Genetic information is found in all living things

This focus idea is explored through:

Contrasting student and scientific views

Student everyday experiences

3 plants of similar size & leaves but with different flower colours.Students commonly bring ideas of genetics from ‘folklore’: ways in which families describe what and how certain characteristics are inherited. Their ideas can be further confused via popular reporting of genetics in the media.

Examples of these conceptions include:

  • that any observable variation between organisms of the same species is solely due to environmental factors
  • that not all living things contain genetic information
  • that a gene is not a real thing
  • that genes that carry the genetic material are only found in the blood or only found in the brain or only found in the reproductive system
  • that a person will only carry genes for characteristics they display (such as tongue rolling) and not for characteristics that they do not display (such as red hair)
  • that acquired changes (e.g. muscle development) can be passed onto offspring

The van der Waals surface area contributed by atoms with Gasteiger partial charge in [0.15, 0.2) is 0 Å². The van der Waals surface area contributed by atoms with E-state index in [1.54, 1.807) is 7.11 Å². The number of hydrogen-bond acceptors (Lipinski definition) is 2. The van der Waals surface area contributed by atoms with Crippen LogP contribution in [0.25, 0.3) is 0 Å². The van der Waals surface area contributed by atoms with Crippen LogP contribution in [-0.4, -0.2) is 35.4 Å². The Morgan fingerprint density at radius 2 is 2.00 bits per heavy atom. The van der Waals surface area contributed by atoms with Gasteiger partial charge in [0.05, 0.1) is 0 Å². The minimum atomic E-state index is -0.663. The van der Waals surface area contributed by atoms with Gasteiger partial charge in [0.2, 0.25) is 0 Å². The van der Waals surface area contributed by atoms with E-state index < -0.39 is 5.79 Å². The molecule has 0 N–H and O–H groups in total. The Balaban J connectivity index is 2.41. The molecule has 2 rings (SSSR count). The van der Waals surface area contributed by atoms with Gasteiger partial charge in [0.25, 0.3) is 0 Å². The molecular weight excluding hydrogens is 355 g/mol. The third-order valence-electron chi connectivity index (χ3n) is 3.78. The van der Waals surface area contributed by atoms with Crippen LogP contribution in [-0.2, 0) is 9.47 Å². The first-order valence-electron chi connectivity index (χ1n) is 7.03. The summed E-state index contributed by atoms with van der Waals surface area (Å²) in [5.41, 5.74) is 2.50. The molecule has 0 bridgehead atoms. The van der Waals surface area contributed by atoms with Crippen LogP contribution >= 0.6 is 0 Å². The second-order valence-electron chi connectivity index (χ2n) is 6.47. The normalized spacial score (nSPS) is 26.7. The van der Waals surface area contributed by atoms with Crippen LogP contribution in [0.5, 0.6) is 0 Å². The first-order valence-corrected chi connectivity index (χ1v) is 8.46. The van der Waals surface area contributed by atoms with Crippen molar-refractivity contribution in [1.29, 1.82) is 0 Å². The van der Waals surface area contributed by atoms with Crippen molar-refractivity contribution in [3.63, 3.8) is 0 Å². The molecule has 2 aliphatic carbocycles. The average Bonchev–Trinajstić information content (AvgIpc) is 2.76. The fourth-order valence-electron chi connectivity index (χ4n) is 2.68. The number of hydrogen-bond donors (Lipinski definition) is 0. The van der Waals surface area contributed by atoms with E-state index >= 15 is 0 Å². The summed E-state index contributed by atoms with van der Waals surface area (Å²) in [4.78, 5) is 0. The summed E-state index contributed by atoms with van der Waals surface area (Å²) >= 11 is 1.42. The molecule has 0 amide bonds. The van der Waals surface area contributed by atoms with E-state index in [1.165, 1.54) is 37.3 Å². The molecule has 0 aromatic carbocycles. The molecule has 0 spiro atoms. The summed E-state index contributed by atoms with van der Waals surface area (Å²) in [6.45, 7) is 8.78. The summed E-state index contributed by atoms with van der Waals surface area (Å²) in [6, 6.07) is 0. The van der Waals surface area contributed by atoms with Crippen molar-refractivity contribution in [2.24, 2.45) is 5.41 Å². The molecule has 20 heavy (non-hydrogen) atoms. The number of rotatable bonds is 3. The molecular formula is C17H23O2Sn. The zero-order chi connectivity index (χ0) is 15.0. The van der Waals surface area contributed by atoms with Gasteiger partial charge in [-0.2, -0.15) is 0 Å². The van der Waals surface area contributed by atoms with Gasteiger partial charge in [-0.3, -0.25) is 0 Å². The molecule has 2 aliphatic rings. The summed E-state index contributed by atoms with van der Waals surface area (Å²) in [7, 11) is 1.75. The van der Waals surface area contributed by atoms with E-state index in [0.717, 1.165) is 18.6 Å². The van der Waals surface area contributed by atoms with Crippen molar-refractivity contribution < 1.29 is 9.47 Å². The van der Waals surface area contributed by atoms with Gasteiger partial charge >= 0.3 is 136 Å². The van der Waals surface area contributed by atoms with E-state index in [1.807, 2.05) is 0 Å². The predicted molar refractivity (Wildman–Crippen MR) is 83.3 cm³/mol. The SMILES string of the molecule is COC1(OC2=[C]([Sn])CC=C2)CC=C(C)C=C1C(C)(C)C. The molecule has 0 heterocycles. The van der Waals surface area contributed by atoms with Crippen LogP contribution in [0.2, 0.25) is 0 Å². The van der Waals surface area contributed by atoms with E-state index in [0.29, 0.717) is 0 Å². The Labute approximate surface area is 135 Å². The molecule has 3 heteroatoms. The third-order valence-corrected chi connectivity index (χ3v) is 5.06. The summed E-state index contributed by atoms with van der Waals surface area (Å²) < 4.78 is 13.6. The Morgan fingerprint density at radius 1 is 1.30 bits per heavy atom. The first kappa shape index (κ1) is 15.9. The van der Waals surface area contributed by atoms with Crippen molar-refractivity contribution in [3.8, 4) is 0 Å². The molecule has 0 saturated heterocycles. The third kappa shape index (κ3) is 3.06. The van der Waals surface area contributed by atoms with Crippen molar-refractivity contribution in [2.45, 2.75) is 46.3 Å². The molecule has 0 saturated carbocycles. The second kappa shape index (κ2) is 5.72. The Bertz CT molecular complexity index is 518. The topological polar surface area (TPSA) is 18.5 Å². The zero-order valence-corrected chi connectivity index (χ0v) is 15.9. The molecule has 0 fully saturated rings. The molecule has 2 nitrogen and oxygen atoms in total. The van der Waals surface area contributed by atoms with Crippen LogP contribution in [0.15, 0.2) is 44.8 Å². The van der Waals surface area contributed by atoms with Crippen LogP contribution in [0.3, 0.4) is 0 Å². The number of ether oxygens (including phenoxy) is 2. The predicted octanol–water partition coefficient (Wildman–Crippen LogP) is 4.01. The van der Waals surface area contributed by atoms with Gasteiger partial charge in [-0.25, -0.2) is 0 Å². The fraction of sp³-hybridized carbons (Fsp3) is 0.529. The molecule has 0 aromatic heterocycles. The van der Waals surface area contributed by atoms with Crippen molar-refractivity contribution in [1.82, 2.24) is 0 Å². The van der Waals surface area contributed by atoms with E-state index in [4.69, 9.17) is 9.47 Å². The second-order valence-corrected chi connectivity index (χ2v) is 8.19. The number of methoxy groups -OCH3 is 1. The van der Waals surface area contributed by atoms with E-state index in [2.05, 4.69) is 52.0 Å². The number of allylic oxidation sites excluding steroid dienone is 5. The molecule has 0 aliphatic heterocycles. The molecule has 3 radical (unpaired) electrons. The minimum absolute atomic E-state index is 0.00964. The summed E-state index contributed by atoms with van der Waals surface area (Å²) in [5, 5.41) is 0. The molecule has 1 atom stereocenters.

• that genetic inheritance involves an averaging of the genes from both parents (e.g. dark skin and white skin leads to brown skin) so each of a child’s characteristics is somewhere in between those of the parents.

Research: Driver, Squires, Rushworth & Wood-Robinson (1994), Lewis, Leach & Wood-Robinson (2000)

Widespread confusion exists among students between the concept of inherited changes in populations that take place over large periods of time (generations) and that of non inherited changes in individual organisms that take place over the period of the organism‘s lifetime.

Research: Lewis, Leach & Wood-Robinson (2000)

Scientific view

Genetic material, including genes and DNA, controls the development, maintenance and reproduction of organisms.

Genetic information is passed from generation to generation through inherited units of chemical information (in most cases, genes). Organisms produce other similar organisms through sexual reproduction, which allows the line of genetic material to be maintained and generations to be linked. Through reproduction, organisms in a species maintain a ‘bank’ of genetic information which links individual members and successive generations.

Variations in characteristics, such as skin or hair colour, result from the population containing a range of genetic information for the characteristic. Characteristics that are not seen may be carried in genetic information (recessive) by individuals and can be passed on. This means that offspring may display characteristics different from their parents. The characteristic that is observed may be controlled by a number of genes. There are a large number of possible combinations of genes from both parents. The characteristics of the offspring need not be an intermediate of the two parents.